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Under Scrutiny, Goop Embraces Science

Facing years of claims that it peddles pseudoscience, Gwyneth Paltrow's Goop is hiring real scientists to test and set guidelines for the products it sells. On the agenda: vetting the cosmic powers of 'Brain Dust.'
Assorted Goop products | Source:
  • Cathaleen Chen

NEW YORK, United States — Goop figured out how to sell magically charged stones and powders that allegedly make you smarter and healthier. Now, it's taking on a new challenge: how to scientifically vet these claims.

The wellness company founded by Gwyneth Paltrow has hired a team of scientists to vet the claims made about products sold on its website and in its editorial content. The goal is “full transparency” in the next six to 12 months, starting with Goop’s branded label products, said Dr. Susan Beck, a nutritional scientist who joined the company two months ago as senior vice president for science and research.

Goop has grown to be a $250 million business since Paltrow founded the concept in 2008, according to people familiar with the company. Last year, its e-commerce operation doubled in sales. Its success was in part built on viral posts promoting the health merits of alternative practices such as "earthing," or walking barefoot, and vaginal steaming. These endorsements drew ire from medical health professionals and sceptics in the media. But unsubstantiated claims pose a potential liability as Goop harbours high ambitions to add product lines, expand overseas, and venture into physical retail. In July, The New York Times reported that Goop's lack of fact-checking standards contributed to end of its relationship with Condé Nast.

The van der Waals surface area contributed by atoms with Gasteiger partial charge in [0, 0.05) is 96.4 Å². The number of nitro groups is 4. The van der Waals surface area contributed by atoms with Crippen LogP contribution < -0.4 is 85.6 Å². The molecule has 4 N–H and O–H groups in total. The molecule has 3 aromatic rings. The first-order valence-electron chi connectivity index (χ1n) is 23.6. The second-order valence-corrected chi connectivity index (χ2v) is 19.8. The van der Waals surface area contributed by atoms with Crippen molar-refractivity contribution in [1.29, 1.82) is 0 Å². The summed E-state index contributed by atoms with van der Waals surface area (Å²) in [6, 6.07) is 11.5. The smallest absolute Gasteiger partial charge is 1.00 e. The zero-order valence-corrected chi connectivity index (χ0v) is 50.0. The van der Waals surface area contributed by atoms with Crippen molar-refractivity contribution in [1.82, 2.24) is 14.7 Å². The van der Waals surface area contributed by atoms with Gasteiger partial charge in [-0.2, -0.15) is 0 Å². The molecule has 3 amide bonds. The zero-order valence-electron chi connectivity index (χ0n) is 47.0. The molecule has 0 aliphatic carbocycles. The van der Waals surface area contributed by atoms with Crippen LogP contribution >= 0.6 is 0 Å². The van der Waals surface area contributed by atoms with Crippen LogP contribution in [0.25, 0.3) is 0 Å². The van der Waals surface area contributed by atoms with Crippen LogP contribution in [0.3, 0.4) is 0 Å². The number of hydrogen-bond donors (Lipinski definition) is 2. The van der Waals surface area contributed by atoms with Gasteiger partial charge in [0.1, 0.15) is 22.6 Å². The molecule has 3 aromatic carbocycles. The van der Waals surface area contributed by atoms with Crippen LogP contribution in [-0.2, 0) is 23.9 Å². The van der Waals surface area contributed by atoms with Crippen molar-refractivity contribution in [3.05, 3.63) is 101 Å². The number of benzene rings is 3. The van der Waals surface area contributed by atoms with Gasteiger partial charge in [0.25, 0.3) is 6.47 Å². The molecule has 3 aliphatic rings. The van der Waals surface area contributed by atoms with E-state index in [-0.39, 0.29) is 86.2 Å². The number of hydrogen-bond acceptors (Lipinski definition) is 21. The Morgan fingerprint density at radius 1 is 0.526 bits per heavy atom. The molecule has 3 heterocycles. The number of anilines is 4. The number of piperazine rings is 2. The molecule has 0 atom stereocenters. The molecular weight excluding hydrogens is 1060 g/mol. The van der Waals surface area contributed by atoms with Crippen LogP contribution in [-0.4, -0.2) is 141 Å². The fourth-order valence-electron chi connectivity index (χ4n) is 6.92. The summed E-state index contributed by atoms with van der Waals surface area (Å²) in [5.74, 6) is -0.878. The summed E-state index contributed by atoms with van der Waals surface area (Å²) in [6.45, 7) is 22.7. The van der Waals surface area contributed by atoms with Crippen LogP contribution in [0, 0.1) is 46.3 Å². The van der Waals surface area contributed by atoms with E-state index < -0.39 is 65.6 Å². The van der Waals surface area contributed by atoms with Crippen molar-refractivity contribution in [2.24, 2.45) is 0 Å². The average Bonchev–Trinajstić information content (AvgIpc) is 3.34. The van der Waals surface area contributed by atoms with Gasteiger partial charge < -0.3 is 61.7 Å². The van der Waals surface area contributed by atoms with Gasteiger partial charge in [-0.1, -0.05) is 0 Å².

“We want to be absolutely bullet-proof as people now look more carefully as to what we’re doing,” Goop chief content officer Elise Loehnen said.


The Goop research team’s first task was setting standards for disclosing ingredients in the company’s own products, such as dietary supplements. Those guidelines will be extended to third-party products over the next six to 12 months. Ingestible wellness products — such as vitamins and herbal supplements — will be subject to more vigorous testing, and a slate of new products whose claims have not been properly documented are on hold as they go through the vetting process.

We want to be absolutely bullet-proof as people now look more carefully as to what we're doing.

While no existing products have been removed, certain wording in the descriptions of products have been taken out. These available products are also undergoing the vetting process, according to Beck, and their descriptions could be further tweaked to make the claims more accurate. If a product cannot prove its health benefits, Goop will work with the supplier to conduct the necessary testing, or even remove an item altogether.

For example, Moon Juice’s “Brain Dust,” which sells for $38 per 1.5-ounce jar, is described as having the ability to “align you with the mighty cosmic flow needed for great achievement." In 2016, Goop was investigated by a unit of the Council of Better Business Bureaus for claiming the product “helps regulate vital energy,” “encourages healthy metabolic function,” and “maintains healthy systems for superior cognitive flow, clarity, memory, creativity, alertness and the capacity to handle stress.” Goop has since voluntarily ceased to advertise these latter claims and is in the process of working with Moon Juice to further elucidate its product description and show proof of the supposed effects.